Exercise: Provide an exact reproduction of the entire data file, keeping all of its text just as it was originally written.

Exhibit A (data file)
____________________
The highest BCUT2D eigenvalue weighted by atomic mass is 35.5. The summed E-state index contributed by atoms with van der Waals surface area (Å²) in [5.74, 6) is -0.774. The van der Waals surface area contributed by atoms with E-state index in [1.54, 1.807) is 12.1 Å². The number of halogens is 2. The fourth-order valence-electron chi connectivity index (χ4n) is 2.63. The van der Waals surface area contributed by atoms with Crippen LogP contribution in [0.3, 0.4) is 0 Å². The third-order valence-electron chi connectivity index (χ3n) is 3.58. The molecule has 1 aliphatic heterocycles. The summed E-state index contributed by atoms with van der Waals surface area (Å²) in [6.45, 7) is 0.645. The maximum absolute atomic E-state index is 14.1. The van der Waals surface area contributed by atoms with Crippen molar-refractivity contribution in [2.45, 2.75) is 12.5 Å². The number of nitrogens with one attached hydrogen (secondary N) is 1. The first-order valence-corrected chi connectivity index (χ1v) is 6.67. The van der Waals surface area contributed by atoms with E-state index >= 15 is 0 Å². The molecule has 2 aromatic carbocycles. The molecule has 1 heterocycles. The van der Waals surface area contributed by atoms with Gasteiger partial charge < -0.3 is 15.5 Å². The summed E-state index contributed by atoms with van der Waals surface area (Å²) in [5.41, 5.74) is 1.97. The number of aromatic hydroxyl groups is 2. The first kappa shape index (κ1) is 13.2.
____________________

The highest BCUT2D eigenvalue weighted by atomic mass is 35.5. The summed E-state index contributed by atoms with van der Waals surface area (Å²) in [5.74, 6) is -0.774. The van der Waals surface area contributed by atoms with E-state index in [1.54, 1.807) is 12.1 Å². The number of halogens is 2. The fourth-order valence-electron chi connectivity index (χ4n) is 2.63. The van der Waals surface area contributed by atoms with Crippen LogP contribution in [0.3, 0.4) is 0 Å². The third-order valence-electron chi connectivity index (χ3n) is 3.58. The molecule has 1 aliphatic heterocycles. The summed E-state index contributed by atoms with van der Waals surface area (Å²) in [6.45, 7) is 0.645. The maximum absolute atomic E-state index is 14.1. The van der Waals surface area contributed by atoms with Crippen molar-refractivity contribution in [2.45, 2.75) is 12.5 Å². The number of nitrogens with one attached hydrogen (secondary N) is 1. The first-order valence-corrected chi connectivity index (χ1v) is 6.67. The van der Waals surface area contributed by atoms with E-state index >= 15 is 0 Å². The molecule has 2 aromatic carbocycles. The molecule has 1 heterocycles. The van der Waals surface area contributed by atoms with Gasteiger partial charge < -0.3 is 15.5 Å². The summed E-state index contributed by atoms with van der Waals surface area (Å²) in [5.41, 5.74) is 1.97. The number of aromatic hydroxyl groups is 2. The first kappa shape index (κ1) is 13.2.